Prof.Dr. Monica Morales-Masis

new optoelectronic materials for solar cells

Completely transparent electronics and efficient solar cells require new types of materials that may not yet exist. Professor Monica Morales-Masis investigates a whole range of emerging optoelectronic materials, from inorganic to hybrid organic-inorganic semiconductors.

The ultimate goal is to make energy materials that are either more efficient, cheaper or that can be produced from abundant elements instead of scarce materials. As a materials scientist, Monica Morales-Masis works at the intersection of physics, chemistry and engineering, to study and develop new materials for optoelectronics, like solar cells and touch screen technology.

'We are looking for materials that are suitable for use in future solar cells,' she says. 'Currently there is a lot of interest in metal halide perovskites, which are hybrid (organic-inorganic) semiconductors that are very efficient at absorbing sunlight and converting it into electricity. Although these materials are cheap and relatively easy to produce, they can be unstable and often contain toxic elements, like lead. We are developing new ways to grow these materials and control their microstructure and we are exploring new materials compositions that absorb light with enough efficiency for use in solar cells, but without the drawback of the current materials.'

Monica Morales-Masis

Because we aim to create materials that may not yet exist, we have to ‘dare’ at times and try something completely new

Monica Morales-Masis

For this, Morales-Masis and her team demonstrated the use of pulsed laser deposition to produce thin layers of hybrid metal halide perovskites from the vapor-phase, making these materials without the use of toxic solvents. The team also studies transparent conducting materials, exploring the best tradeoff between high transparency and high electrical conductivity for use as electrodes for anything from touchscreens to OLEDs or solar cells. To find new combinations of materials, the researchers are literally scanning large parts of the periodic table to discover promising non-critical materials for transparent electrodes. Although the process of material discovery can be done with computer models, lab work is essential to actually create the chosen materials, investigate their fundamental properties and show their performance in a device.

In her free time Morales-Masis likes to paint, and she regularly takes this creative side of hers to work. 'Because we aim to create materials that may not yet exist, we have to ‘dare’ at times and try something completely new,' she says, pointing out that when she started making hybrid materials with laser-deposition, many researchers thought it would not work. 'By now we have shown that it can deliver efficient solar cell devices.'

Monica Morales-Masis

Being creative and thinking out of the box must always be in balance with a solid scientific knowledge

Monica Morales-Masis

'However, being creative and thinking out of the box must always be in balance with a solid scientific knowledge and the goal of your research, which in our case is improving the solar cells of the future,' says Morales-Masis, who recently received an ERC proof of concept grant for further exploring fabrication methods for hybrid halide perovskite materials. 'We will use our knowledge on pulsed laser deposition of halide perovskites to develop a sputtering coating process that will meet industrial requirements,' she says. 'This will be interesting for Perovskite-silicon tandem solar cells and bring us closer to our goal of eventually creating materials that will enable energy devices that are more efficient, sustainable and made from abundant materials.'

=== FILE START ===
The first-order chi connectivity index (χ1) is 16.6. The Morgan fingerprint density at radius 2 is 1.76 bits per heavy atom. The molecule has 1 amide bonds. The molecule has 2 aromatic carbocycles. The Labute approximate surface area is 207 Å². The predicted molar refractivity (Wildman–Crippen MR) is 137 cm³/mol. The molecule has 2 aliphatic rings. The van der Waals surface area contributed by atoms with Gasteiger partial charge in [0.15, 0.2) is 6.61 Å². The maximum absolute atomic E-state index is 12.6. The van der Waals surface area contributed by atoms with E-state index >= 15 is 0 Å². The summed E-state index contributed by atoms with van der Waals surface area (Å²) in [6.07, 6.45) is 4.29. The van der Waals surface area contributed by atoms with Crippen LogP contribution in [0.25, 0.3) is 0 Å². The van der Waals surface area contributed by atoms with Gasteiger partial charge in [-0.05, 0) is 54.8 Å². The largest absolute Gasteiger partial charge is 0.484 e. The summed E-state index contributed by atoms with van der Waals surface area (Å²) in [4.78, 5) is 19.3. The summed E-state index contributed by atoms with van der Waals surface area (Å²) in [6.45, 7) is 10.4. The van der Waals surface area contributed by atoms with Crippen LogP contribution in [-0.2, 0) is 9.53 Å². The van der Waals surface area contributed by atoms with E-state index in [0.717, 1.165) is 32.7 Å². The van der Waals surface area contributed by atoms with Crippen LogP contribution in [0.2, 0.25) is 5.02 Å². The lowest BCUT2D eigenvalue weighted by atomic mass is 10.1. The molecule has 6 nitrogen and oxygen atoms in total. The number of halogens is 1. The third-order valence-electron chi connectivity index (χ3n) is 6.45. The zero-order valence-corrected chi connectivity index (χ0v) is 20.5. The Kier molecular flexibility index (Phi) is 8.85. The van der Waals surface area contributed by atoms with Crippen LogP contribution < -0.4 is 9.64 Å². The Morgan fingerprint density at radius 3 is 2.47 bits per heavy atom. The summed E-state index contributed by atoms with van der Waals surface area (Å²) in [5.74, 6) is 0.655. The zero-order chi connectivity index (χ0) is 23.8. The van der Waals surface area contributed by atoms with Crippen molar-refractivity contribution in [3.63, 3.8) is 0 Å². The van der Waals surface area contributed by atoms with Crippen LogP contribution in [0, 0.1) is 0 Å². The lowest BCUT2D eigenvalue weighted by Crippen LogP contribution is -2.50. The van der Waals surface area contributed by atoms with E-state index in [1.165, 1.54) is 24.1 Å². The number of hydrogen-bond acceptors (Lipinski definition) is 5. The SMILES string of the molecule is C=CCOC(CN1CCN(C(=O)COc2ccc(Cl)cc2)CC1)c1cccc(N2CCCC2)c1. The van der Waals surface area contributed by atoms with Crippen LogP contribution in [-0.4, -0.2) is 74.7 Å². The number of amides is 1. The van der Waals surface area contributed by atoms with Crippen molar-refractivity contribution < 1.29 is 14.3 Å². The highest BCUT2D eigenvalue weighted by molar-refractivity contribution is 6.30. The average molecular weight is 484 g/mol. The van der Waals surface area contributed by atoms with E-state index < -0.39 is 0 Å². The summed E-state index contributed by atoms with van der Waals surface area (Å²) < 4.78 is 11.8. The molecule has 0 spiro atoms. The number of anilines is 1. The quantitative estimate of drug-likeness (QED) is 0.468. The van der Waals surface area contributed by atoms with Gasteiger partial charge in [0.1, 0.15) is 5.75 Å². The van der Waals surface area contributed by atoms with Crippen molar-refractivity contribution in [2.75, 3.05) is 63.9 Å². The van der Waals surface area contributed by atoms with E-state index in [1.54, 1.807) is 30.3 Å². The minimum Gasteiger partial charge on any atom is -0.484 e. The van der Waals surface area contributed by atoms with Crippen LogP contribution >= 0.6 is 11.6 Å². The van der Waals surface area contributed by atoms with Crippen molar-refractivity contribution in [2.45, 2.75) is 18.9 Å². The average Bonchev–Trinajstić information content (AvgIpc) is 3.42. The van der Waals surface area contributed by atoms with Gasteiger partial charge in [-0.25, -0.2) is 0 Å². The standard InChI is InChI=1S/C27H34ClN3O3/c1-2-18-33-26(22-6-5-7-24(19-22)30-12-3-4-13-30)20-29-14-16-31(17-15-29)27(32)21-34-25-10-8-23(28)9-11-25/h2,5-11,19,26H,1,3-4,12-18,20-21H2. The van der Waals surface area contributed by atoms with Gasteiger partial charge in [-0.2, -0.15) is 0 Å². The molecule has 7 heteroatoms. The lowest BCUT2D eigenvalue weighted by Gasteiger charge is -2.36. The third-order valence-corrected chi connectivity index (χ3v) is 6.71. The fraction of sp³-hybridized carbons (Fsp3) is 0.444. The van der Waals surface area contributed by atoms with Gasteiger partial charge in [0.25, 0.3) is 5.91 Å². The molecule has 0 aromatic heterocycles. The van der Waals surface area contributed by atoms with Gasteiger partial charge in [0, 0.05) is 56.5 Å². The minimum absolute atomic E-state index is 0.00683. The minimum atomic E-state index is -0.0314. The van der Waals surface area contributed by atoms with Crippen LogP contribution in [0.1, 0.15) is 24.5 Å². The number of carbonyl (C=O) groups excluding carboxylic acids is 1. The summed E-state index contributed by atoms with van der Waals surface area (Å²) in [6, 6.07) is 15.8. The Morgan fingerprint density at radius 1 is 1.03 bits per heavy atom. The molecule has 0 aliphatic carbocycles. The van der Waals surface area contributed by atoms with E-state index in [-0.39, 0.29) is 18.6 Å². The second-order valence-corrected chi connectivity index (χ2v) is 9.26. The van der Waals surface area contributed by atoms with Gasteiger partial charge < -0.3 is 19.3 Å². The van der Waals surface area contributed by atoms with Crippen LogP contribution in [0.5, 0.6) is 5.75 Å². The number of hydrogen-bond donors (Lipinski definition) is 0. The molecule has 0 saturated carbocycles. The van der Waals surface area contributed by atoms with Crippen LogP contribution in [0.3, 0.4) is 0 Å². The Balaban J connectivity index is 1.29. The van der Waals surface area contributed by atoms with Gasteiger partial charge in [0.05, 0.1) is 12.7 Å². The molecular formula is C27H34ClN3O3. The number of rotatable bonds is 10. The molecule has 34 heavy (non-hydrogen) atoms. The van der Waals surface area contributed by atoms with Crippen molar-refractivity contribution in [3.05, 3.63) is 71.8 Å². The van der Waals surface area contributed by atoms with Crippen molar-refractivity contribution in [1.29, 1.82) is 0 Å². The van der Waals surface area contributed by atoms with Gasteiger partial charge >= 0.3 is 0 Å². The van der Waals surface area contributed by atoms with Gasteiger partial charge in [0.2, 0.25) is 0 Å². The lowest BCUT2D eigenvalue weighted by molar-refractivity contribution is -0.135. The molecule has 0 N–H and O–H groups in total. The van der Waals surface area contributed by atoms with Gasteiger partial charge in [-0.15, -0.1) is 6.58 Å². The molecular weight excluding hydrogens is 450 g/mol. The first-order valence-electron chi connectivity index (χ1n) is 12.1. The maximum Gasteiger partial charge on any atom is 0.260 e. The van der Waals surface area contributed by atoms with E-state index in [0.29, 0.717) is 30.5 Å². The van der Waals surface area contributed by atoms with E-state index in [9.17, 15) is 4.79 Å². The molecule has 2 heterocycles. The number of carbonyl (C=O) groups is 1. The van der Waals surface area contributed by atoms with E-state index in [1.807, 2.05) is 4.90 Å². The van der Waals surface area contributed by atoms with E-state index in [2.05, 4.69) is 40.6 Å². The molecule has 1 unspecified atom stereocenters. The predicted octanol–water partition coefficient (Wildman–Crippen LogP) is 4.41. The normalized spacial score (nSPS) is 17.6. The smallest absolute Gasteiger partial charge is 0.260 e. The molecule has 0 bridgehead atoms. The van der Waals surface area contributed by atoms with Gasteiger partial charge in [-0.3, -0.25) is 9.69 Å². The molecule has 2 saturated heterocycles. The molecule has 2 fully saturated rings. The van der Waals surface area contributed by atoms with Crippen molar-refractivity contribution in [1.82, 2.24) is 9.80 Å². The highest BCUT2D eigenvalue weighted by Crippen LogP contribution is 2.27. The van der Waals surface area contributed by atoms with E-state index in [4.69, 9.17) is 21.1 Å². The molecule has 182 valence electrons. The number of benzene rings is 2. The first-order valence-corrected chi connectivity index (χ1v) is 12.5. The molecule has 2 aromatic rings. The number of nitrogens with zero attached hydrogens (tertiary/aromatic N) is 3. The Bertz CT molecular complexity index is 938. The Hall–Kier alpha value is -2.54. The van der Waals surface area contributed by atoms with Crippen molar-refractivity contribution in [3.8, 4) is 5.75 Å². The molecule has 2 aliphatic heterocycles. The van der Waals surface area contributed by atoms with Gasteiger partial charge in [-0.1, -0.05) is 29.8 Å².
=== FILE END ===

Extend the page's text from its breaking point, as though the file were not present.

Although she claims to be much more passionate about research, Morales-Masis does like her educational tasks. 'I really enjoy supervising students,' she says. 'I currently have five PhD students that I am very proud of. They make the real research results happen. They bring and share their own ideas to the team and do great at presenting their research, which I think is very important.' Her research group has a lot of room for bachelor and master students as well as external visitors from around the world. She puts a lot of effort into making the group work as a team, in which everyone is motivated to tackle their scientific problems together. Being responsible for teaching about materials in several advanced bachelor and master courses, Morales-Masis values simplicity in her lessons. 'I always try to start from a bigger picture and explain concepts in simple words. That makes teaching rather time consuming at times, but very rewarding as well,' she says.

 About Monica Morales-Masis

Monica Morales-Masis studied Physics in Costa Rica and the United States. After obtaining her Master’s degree at Wright State University, she came to Europe. She did a PhD in Condensed Matter Physics at Leiden University and worked in Switzerland as a postdoc and subsequently team leader in the field of Photovoltaics at the École Polytechnique Fédérale de Lausanne (EPFL). Switching from condensed matter research to solar cells required switching fields, but Morales-Masis did not see that as a problem. 'When trying something new you might just discover your passion,' she says.

In 2018 Morales-Masis acquired a tenure track position in Twente, where she now is professor in Optoelectronic Materials at the Faculty of Science and Technology since 2022. She received the Aspasia funding from NWO and an ERC starting grant in 2019 and was awarded ERC Proof of Concept funding in 2023. 

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